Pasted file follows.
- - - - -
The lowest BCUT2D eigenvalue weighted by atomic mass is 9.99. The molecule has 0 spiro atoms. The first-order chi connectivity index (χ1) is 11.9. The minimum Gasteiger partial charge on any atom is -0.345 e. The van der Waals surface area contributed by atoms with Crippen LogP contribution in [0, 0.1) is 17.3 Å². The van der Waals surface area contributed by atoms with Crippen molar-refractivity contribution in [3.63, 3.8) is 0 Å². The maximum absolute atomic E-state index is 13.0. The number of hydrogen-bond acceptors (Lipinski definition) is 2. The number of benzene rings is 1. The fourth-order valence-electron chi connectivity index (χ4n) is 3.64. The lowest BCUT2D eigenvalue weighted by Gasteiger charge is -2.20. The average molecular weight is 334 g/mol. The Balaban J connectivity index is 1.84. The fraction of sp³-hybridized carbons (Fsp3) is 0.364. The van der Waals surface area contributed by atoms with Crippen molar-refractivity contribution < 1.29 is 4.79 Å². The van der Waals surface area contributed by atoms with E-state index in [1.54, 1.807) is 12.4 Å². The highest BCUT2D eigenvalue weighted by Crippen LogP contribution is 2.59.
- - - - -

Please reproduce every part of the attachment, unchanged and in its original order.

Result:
The lowest BCUT2D eigenvalue weighted by atomic mass is 9.99. The molecule has 0 spiro atoms. The first-order chi connectivity index (χ1) is 11.9. The minimum Gasteiger partial charge on any atom is -0.345 e. The van der Waals surface area contributed by atoms with Crippen LogP contribution in [0, 0.1) is 17.3 Å². The van der Waals surface area contributed by atoms with Crippen molar-refractivity contribution in [3.63, 3.8) is 0 Å². The maximum absolute atomic E-state index is 13.0. The number of hydrogen-bond acceptors (Lipinski definition) is 2. The number of benzene rings is 1. The fourth-order valence-electron chi connectivity index (χ4n) is 3.64. The lowest BCUT2D eigenvalue weighted by Gasteiger charge is -2.20. The average molecular weight is 334 g/mol. The Balaban J connectivity index is 1.84. The fraction of sp³-hybridized carbons (Fsp3) is 0.364. The van der Waals surface area contributed by atoms with Crippen molar-refractivity contribution < 1.29 is 4.79 Å². The van der Waals surface area contributed by atoms with E-state index in [1.54, 1.807) is 12.4 Å². The highest BCUT2D eigenvalue weighted by Crippen LogP contribution is 2.59.